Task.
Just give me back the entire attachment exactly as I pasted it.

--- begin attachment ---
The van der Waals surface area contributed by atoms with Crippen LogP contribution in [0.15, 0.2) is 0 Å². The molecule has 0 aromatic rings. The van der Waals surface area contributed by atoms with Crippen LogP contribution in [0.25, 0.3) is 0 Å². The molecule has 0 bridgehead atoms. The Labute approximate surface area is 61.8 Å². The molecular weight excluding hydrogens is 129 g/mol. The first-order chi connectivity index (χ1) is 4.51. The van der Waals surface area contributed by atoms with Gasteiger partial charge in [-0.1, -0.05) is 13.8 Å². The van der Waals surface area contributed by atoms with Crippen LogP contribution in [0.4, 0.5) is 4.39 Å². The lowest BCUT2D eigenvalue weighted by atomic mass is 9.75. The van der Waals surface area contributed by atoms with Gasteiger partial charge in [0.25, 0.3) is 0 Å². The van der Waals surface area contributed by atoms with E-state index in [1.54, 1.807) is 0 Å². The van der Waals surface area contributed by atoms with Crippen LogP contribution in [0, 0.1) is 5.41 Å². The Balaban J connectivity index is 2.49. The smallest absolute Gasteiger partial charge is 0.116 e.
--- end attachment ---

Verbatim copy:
The van der Waals surface area contributed by atoms with Crippen LogP contribution in [0.15, 0.2) is 0 Å². The molecule has 0 aromatic rings. The van der Waals surface area contributed by atoms with Crippen LogP contribution in [0.25, 0.3) is 0 Å². The molecule has 0 bridgehead atoms. The Labute approximate surface area is 61.8 Å². The molecular weight excluding hydrogens is 129 g/mol. The first-order chi connectivity index (χ1) is 4.51. The van der Waals surface area contributed by atoms with Gasteiger partial charge in [-0.1, -0.05) is 13.8 Å². The van der Waals surface area contributed by atoms with Crippen LogP contribution in [0.4, 0.5) is 4.39 Å². The lowest BCUT2D eigenvalue weighted by atomic mass is 9.75. The van der Waals surface area contributed by atoms with Gasteiger partial charge in [0.25, 0.3) is 0 Å². The van der Waals surface area contributed by atoms with E-state index in [1.54, 1.807) is 0 Å². The van der Waals surface area contributed by atoms with Crippen LogP contribution in [0, 0.1) is 5.41 Å². The Balaban J connectivity index is 2.49. The smallest absolute Gasteiger partial charge is 0.116 e.